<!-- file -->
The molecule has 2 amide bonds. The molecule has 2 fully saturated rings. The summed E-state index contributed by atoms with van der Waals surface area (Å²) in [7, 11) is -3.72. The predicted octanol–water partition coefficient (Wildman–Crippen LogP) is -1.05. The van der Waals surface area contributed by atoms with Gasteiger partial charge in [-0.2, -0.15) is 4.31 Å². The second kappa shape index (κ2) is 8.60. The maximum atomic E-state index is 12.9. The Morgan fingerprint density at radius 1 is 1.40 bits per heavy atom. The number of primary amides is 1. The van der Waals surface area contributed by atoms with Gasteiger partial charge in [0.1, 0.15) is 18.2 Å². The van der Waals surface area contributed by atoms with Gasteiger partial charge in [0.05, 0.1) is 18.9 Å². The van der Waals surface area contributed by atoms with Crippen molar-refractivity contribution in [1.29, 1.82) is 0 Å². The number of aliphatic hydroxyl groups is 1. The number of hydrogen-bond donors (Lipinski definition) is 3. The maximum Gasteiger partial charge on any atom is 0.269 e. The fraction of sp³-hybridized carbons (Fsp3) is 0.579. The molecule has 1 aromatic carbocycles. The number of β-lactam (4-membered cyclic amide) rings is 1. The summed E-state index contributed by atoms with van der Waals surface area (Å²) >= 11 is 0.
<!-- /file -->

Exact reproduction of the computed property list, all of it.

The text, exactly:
The molecule has 2 amide bonds. The molecule has 2 fully saturated rings. The summed E-state index contributed by atoms with van der Waals surface area (Å²) in [7, 11) is -3.72. The predicted octanol–water partition coefficient (Wildman–Crippen LogP) is -1.05. The van der Waals surface area contributed by atoms with Gasteiger partial charge in [-0.2, -0.15) is 4.31 Å². The second kappa shape index (κ2) is 8.60. The maximum atomic E-state index is 12.9. The Morgan fingerprint density at radius 1 is 1.40 bits per heavy atom. The number of primary amides is 1. The van der Waals surface area contributed by atoms with Gasteiger partial charge in [0.1, 0.15) is 18.2 Å². The van der Waals surface area contributed by atoms with Gasteiger partial charge in [0.05, 0.1) is 18.9 Å². The van der Waals surface area contributed by atoms with Crippen molar-refractivity contribution in [1.29, 1.82) is 0 Å². The number of aliphatic hydroxyl groups is 1. The number of hydrogen-bond donors (Lipinski definition) is 3. The maximum Gasteiger partial charge on any atom is 0.269 e. The fraction of sp³-hybridized carbons (Fsp3) is 0.579. The molecule has 1 aromatic carbocycles. The number of β-lactam (4-membered cyclic amide) rings is 1. The summed E-state index contributed by atoms with van der Waals surface area (Å²) >= 11 is 0.